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Travellers Win Suit in Ireland

7 November 2002

According to the Irish national daily newspaper The Irish Times of August 15, 2002, on August 14, 2002, four Travellers were awarded 4,500 euros in compensation, to be paid by the Drogheda Lodge Pub in Finglas, north of Dublin, after they were refused service in the pub. Travellers are a group in Ireland facing similar discrimination as Roma elsewhere in Europe, and as such are frequently grouped with Roma in the international framework. The decision was made by the Office of the Director of Equality Investigations (ODEI) following an incident on July 7, 2001, in which the manager of the pub reportedly instructed staff at the bar not to serve the Travellers and they were asked to leave without reason, after the doorman had allowed them to enter. According to The Irish Times, during the investigation, the pub stated that it had a strict admission policy and dress code which entailed doormen checking for clothing and other articles that identified someone as "rough looking." A Drogheda Lodge Pub staff member reportedly testified that he asked the manager's opinion because one of the Traveller women was wearing a "flimsy summer dress" and tasteless earrings. The manager stated that one of the women reminded him of a woman who had been involved in an incident in the pub in 1998, according to the daily. The daily reported that the ODEI found in favour of the four Travellers because they were refused service based on an incident that had happened years previously and not on individual considerations. Further information on the situation of Travellers in Ireland is available on the ERRC's Internet website at: http://lists.errc.org/publications/indices/ireland.shtml

(The Irish Times)

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ERRC submission to UN HRC on Hungary (February 2018)

14 February 2018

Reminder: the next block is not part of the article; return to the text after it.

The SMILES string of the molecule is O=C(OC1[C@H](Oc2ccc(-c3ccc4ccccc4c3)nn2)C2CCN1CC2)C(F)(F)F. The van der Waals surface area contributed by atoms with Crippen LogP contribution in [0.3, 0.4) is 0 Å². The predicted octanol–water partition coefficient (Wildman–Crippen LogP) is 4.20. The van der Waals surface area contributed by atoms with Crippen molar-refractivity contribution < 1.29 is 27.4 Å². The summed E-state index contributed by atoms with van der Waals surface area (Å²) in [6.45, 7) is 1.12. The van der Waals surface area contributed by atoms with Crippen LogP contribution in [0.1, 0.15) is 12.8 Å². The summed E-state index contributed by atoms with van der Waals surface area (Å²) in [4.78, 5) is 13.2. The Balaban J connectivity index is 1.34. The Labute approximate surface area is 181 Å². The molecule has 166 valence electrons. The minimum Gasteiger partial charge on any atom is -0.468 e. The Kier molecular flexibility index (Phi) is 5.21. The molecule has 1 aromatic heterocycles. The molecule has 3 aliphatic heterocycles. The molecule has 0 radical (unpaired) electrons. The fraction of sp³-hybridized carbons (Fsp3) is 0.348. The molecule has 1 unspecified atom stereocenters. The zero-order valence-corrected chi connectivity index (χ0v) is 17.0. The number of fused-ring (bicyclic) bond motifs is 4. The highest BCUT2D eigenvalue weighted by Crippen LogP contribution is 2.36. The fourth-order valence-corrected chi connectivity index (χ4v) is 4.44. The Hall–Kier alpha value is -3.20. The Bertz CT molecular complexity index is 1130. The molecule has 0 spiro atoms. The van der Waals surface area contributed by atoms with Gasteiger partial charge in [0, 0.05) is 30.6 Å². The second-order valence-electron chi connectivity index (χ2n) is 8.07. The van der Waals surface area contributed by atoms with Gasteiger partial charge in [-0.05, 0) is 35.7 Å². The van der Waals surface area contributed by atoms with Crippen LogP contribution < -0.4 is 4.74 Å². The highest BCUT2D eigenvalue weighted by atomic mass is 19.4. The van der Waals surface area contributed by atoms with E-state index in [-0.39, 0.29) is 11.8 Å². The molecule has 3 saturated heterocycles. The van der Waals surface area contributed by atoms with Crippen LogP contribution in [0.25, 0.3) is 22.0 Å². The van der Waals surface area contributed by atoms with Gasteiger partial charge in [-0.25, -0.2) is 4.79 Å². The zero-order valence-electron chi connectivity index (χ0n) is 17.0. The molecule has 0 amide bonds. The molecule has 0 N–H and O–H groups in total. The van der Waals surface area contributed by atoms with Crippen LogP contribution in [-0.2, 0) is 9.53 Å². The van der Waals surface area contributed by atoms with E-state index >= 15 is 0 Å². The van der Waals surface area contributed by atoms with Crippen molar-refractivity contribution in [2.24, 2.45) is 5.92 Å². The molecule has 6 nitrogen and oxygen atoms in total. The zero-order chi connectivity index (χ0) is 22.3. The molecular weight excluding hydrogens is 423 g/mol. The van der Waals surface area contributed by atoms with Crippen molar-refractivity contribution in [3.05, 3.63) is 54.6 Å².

Written Comments of the European Roma Rights Centre concerning Hungary to the UN Human Rights Committee for consideration at its 122nd session (12 Narch - 6 April 2018).

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The Fragility of Professional Competence: A Preliminary Account of Child Protection Practice with Romani and Traveller Children in England

24 January 2018

Romani and Traveller children in England are much more likely to be taken into state care than the majority population, and the numbers are rising. Between 2009 and 2016 the number of Irish Travellers in care has risen by 400% and the number of Romani children has risen 933%. The increases are not consistent with national trends, and when compared to population data, suggest that Romani and Traveller children living in the UK could be 3 times more likely be taken into public care than any other child. 

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Families Divided: Romani and Egyptian Children in Albanian Institutions

21 November 2017

There’s a high percentage of Romani and Egyptian children in children’s homes in Albania – a disproportionate number. These children are often put into institutions because of poverty, and then find it impossible ever to return to their families. Because of centuries of discrimination Roma and Egyptians in Albania are less likely to live in adequate housing, less likely to be employed and more likely to feel the effects of extreme poverty.

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